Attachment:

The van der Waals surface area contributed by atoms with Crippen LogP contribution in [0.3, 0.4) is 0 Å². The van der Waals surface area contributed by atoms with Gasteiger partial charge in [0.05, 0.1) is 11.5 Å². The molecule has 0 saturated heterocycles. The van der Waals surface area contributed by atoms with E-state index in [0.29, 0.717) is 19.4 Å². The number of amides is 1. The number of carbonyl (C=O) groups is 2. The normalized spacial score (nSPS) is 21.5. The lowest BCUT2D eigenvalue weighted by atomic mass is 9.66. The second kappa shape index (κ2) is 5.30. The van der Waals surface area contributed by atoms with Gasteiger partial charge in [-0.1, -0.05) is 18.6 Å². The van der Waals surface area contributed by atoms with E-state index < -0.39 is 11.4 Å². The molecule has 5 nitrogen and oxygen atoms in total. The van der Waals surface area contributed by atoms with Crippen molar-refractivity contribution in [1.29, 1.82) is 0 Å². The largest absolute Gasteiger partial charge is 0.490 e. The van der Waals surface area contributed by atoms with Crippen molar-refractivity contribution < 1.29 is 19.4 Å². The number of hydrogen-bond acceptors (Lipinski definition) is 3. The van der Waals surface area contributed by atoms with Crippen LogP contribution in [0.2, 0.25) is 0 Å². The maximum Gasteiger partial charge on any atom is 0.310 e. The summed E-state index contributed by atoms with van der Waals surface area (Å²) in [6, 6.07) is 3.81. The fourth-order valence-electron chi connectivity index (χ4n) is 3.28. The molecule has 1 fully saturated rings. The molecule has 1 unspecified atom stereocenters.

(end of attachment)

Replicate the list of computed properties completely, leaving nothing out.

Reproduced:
The van der Waals surface area contributed by atoms with Crippen LogP contribution in [0.3, 0.4) is 0 Å². The van der Waals surface area contributed by atoms with Gasteiger partial charge in [0.05, 0.1) is 11.5 Å². The molecule has 0 saturated heterocycles. The van der Waals surface area contributed by atoms with E-state index in [0.29, 0.717) is 19.4 Å². The number of amides is 1. The number of carbonyl (C=O) groups is 2. The normalized spacial score (nSPS) is 21.5. The lowest BCUT2D eigenvalue weighted by atomic mass is 9.66. The second kappa shape index (κ2) is 5.30. The van der Waals surface area contributed by atoms with Gasteiger partial charge in [-0.1, -0.05) is 18.6 Å². The van der Waals surface area contributed by atoms with E-state index < -0.39 is 11.4 Å². The molecule has 5 nitrogen and oxygen atoms in total. The van der Waals surface area contributed by atoms with Crippen molar-refractivity contribution in [1.29, 1.82) is 0 Å². The largest absolute Gasteiger partial charge is 0.490 e. The van der Waals surface area contributed by atoms with Crippen molar-refractivity contribution < 1.29 is 19.4 Å². The number of hydrogen-bond acceptors (Lipinski definition) is 3. The van der Waals surface area contributed by atoms with Crippen LogP contribution in [0.2, 0.25) is 0 Å². The maximum Gasteiger partial charge on any atom is 0.310 e. The summed E-state index contributed by atoms with van der Waals surface area (Å²) in [6, 6.07) is 3.81. The fourth-order valence-electron chi connectivity index (χ4n) is 3.28. The molecule has 1 fully saturated rings. The molecule has 1 unspecified atom stereocenters.